Refrigeration became commonly available. That and other household inventions like window screens, indoor plumbing, and strategies to deal with outhouse placement in relation to well placement and other improvements made possible by gains in real income.

Because, according to the McKinlay’s paper:

With the appearance of his book, Who Shall Live? (1974), Fuchs, a health economist, contributed to the resurgence of interest in the relative contribution of medical care to the modern decline in mortality in the United States. He believes there has been an unprecedented improvement in health in the United States since about the middle of the eighteenth century, associated primarily with a rise in real income.

In light of a number of similar reports, which have been ignored or overlooked questions about vaccines begin to center on efficacy versus the potential for harm. There are those “skeptics” who are quick to label any such questions as the “heresy” described by the McKinlays’. One would hope, at this point, they might review the widely accepted definition of skepticism as one of continuing exploration. There are no concrete truths in science, only evolving theories that should, in the best of all possible worlds, be continuously re-examined and re-tested.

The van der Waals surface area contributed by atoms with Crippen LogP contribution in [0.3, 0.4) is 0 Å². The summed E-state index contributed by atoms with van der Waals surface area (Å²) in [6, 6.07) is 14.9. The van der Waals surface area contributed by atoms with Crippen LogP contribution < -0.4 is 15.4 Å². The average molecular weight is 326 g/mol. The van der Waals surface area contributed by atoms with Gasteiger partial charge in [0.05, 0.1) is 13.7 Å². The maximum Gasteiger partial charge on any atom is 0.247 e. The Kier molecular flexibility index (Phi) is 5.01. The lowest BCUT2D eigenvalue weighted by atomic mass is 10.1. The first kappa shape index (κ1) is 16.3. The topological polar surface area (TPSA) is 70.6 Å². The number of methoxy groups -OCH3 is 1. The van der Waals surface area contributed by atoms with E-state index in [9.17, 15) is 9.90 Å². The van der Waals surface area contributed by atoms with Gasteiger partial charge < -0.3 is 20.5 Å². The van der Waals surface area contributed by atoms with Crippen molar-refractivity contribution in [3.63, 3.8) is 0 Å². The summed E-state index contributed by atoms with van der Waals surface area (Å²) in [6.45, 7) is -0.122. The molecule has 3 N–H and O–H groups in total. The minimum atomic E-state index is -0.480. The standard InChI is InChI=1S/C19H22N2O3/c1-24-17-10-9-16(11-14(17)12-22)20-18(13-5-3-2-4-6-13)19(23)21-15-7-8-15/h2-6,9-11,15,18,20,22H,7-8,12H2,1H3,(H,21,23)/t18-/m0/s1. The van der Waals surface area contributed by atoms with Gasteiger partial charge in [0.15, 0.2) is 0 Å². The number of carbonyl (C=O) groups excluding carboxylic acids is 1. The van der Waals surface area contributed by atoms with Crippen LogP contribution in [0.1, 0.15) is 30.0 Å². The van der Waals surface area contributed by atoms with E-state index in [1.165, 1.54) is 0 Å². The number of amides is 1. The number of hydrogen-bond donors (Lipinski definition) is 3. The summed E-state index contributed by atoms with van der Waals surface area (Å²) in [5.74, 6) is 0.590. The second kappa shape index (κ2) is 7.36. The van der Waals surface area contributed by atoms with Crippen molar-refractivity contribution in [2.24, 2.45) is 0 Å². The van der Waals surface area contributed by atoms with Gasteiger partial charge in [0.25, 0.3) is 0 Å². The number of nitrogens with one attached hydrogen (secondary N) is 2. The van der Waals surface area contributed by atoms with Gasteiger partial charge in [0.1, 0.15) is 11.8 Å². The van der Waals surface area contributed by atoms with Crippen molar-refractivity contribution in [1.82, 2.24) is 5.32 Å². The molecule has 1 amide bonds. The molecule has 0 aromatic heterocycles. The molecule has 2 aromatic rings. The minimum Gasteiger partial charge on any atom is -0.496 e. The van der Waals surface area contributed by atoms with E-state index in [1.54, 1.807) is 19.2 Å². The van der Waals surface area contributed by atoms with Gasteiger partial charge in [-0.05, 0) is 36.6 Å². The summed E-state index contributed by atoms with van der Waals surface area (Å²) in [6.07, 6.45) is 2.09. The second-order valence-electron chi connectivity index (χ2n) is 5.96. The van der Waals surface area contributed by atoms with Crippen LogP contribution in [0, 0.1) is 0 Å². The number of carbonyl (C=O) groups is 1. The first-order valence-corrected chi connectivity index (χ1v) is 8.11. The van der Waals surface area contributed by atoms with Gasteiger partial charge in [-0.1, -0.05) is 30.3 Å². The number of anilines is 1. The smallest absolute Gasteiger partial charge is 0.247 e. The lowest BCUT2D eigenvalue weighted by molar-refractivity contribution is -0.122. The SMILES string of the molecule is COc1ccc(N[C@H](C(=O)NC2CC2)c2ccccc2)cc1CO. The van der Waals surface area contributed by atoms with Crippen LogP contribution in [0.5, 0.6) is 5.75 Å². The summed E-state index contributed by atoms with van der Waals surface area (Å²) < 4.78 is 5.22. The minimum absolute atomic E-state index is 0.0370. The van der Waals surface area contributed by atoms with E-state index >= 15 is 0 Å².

We should also consider similar themes of hygiene in relation to income levels through the lens of such ideas as: mandated control of working conditions, food preparation and storage, statutes for safe drinking water and the establishment of agencies dealing specifically with issues of public health. Upton Sinclair’s novel The Jungle can act as a literary touchstone for the ideas presented here.

Now is the time for us to ask ourselves: Would the money spent on the now all-but-neutered health care bill be used more effectively by developing jobs for the populace so that real income levels rise for those most affected by the downturn? Would a combination of public health education and income increases work to reduce the current spate of common causes of death as it did in the first half of the last century even though the cause of mortality has changed? I think we need to take a broader view of what has worked in the past, as it is evident that medicating the problems will not solve them now any more than it did then.

GAO Suggests Limiting Internet Access (for Market’s sake) During Pandemic Crisis.

GAO Report in PDF format

If they shut down the tubes, wing-nuts will scream that the New World Order is about to be imposed.

Or if you are on the Naomi Wolf side of “Shock and Awe”, then they are protecting the market (connected, rich, powerful) from close scrutiny in order to finish the pillaging.

Or if you are on what ever side is suggesting that it’s all to the benefit of the rich and to the detriment of the poor, I’d have to say that’s probably closest to what I think, whether there is malign intention or not.

National H1N1 College Campus Maps

via Google Maps

Just so you know which ones are sick and which ones party too hard.